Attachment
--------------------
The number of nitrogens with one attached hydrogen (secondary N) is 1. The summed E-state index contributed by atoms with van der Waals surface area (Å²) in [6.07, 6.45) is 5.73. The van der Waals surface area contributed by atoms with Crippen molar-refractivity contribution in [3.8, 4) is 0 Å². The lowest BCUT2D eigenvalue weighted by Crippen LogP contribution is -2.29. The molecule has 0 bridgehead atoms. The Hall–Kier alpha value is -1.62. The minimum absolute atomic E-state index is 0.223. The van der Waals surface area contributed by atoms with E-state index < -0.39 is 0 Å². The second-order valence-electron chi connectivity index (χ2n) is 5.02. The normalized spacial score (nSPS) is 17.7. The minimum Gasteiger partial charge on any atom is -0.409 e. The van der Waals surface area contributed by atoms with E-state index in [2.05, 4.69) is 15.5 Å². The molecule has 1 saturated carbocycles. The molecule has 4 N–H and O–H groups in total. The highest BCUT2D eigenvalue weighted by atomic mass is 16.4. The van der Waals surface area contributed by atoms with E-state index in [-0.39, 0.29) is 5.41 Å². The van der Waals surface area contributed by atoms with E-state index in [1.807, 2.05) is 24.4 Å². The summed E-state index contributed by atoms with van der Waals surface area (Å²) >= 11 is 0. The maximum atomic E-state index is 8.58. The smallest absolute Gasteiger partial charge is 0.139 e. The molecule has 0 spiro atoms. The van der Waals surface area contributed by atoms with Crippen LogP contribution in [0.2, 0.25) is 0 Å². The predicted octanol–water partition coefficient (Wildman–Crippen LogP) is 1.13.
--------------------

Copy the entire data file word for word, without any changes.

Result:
The number of nitrogens with one attached hydrogen (secondary N) is 1. The summed E-state index contributed by atoms with van der Waals surface area (Å²) in [6.07, 6.45) is 5.73. The van der Waals surface area contributed by atoms with Crippen molar-refractivity contribution in [3.8, 4) is 0 Å². The lowest BCUT2D eigenvalue weighted by Crippen LogP contribution is -2.29. The molecule has 0 bridgehead atoms. The Hall–Kier alpha value is -1.62. The minimum absolute atomic E-state index is 0.223. The van der Waals surface area contributed by atoms with E-state index < -0.39 is 0 Å². The second-order valence-electron chi connectivity index (χ2n) is 5.02. The normalized spacial score (nSPS) is 17.7. The minimum Gasteiger partial charge on any atom is -0.409 e. The van der Waals surface area contributed by atoms with E-state index in [2.05, 4.69) is 15.5 Å². The molecule has 1 saturated carbocycles. The molecule has 4 N–H and O–H groups in total. The highest BCUT2D eigenvalue weighted by atomic mass is 16.4. The van der Waals surface area contributed by atoms with E-state index in [-0.39, 0.29) is 5.41 Å². The van der Waals surface area contributed by atoms with E-state index in [1.807, 2.05) is 24.4 Å². The summed E-state index contributed by atoms with van der Waals surface area (Å²) >= 11 is 0. The maximum atomic E-state index is 8.58. The smallest absolute Gasteiger partial charge is 0.139 e. The molecule has 0 spiro atoms. The van der Waals surface area contributed by atoms with Crippen LogP contribution in [0.2, 0.25) is 0 Å². The predicted octanol–water partition coefficient (Wildman–Crippen LogP) is 1.13.